Politics Trump's 'economic cold war' with China could wreck any chance of a UK-US trade deal after Brexit

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Brexiteers promised the UK will sign speedy, generous trade deals with allies like the US after Brexit. Early indications suggest otherwise.

US President Donald Trump and Chinese premier Xi Jinping play

US President Donald Trump and Chinese premier Xi Jinping

(Getty Images / Thomas Peter-Pool)
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  • Trump's economic war with China could wreck the prospect of a UK-US trade deal after Brexit.
  • That's according to Gary Hufbauer, senior fellow at the Peterson Institute for International Politics.
  • "We are entering into an economic cold war with China. We're just seeing the beginnings," he said.
  • Brexiteers promised the UK will sign speedy, generous trade deals with allies like the US after Brexit, but early indications suggest the UK will be used as a test-case for hardline negotiations.


LONDON — Donald Trump's escalating economic war with China could wreck the prospect of a UK-US trade deal after Brexit, a Washington trade expert has warned.

Speaking to Business Insider, Gary Hufbauer, a senior fellow at the Peterson Institute for International Politics, said President Trump could demand the UK join its efforts to isolate China as part of a post-Brexit trading relationship.

This would be a big risk for any UK government, given that China is one of Britain's biggest trading partners.

"We are entering into an economic cold war with China," said Hufbauer told BI. "We're just seeing the beginnings. I think it could get pretty serious."

Hufbauer suggested Trump's administration could make alignment with the US — and economic opposition to China — a prerequisite of future bilateral deals such as the one Prime Minister Theresa May intends to negotiate after Brexit, in order to create a "Western alliance" of countries which boost the US economy and damage China's.

"My view is that lining up with the United States with respect to China ... will be one of the conditions [of a trade deal] in terms of technology transfers and trade relations. That's something I don't think was contemplated when May visited Trump last year," Hufbauer told BI.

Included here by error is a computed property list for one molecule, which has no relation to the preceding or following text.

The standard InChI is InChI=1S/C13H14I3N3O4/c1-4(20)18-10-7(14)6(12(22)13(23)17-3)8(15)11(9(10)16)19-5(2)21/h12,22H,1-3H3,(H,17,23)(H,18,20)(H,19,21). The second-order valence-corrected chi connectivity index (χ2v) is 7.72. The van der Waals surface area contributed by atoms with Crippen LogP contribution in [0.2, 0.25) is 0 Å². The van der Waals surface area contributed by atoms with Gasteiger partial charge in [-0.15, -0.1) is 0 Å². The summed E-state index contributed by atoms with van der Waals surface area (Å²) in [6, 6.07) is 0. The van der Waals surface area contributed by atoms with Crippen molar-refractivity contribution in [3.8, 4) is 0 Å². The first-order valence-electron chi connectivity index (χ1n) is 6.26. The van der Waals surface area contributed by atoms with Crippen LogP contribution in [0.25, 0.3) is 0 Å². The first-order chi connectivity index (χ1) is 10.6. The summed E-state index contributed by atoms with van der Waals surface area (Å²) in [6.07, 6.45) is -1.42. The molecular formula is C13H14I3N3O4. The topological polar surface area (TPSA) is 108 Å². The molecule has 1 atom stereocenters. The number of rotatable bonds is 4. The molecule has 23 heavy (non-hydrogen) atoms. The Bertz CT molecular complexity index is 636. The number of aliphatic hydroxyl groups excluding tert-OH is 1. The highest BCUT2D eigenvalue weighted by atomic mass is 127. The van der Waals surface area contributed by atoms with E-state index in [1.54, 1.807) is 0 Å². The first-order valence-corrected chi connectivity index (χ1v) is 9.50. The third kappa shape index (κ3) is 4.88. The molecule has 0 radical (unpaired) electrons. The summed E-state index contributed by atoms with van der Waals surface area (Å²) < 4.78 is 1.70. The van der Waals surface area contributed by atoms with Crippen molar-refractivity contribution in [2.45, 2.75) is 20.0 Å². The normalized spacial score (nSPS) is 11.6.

"I think this 'cold war' scenario is [intended] to strengthen the Western alliance against China.

If the UK did agree to align with Washington against China, Hufbauer said, "the possibility of a US-UK deal … becomes much brighter, but given China's huge economic presence on the world scene I'm not sure how many countries are going to go along with this new geopolitical alignment."

China is the UK's fifth-largest trading partner, and while it would appear highly unlikely that the UK government would agree to any bilateral deal with the US which would include sanctions against China, the situation goes to the heart of a problem Britain is likely to face as she attempts to forge new trade deals outside the EU.

Brexiteers have promised that traditional allies like the US and Australia will line up to sign speedy trade deals with the UK, early indications suggest that Britain is being used as a test-case for hardline negotiations.

Experts told BI in March, for example, that Trump is pursuing a "predatory" policy towards Brexit and the UK, while Australia demanded last week that the UK allow the import of hormone-treated beef in exchange for a trade deal, something the government is unlikely to agree to.

U.S. President Donald Trump (R) speaks to Britain's Prime Minister Theresa May during in a working dinner meeting at the NATO headquarters during a NATO summit of heads of state and government in Brussels, Belgium, May 25, 2017. play

U.S. President Donald Trump (R) speaks to Britain's Prime Minister Theresa May during in a working dinner meeting at the NATO headquarters during a NATO summit of heads of state and government in Brussels, Belgium, May 25, 2017.

(REUTERS/Matt Dunham/Pool)

"Trump will expect allies to line up on that agenda"

A trade war between the two biggest global economies has been brewing for almost a year as Trump bids to reduce America's outsized trade deficit with China. Each new round of tariffs on Chinese imports announced by Trump has seen China respond with tit-for-tat. The latest salvo came last week, when Trump threatened to place tariffs on a further $100 billion worth of Chinese goods, and China's finance ministry said it would respond with equal measures.

Hufbauer said that the coming trade war would likely entail not only the US attempting to reduce the bilateral trade deficit with China substantially — which will be very difficult — but also an attempt at "technology denial." This was a tactic used by the US during the Cold War, in which it coerced a "western alliance" of countries, including Britain, into denying technology to China, to ensure it did not close its technology gap with the United States.

President Trump could ask Britain to sign up to similar tactics in a post-Brexit trade arrangement.

"What I'm seeing is a revival of that alliance in some way, shape, or form. Given the way the Trump administration is going, it will expect its allies to line up on that agenda. Many of them will not be inclined to do so."

Last week, trade expert Sam Lowe wrote an op-ed for BI, in which he argued Britain will soon find out it is more "European" than it realised when it comes to global trade, amid reports of potential trade deals with the US and Australia.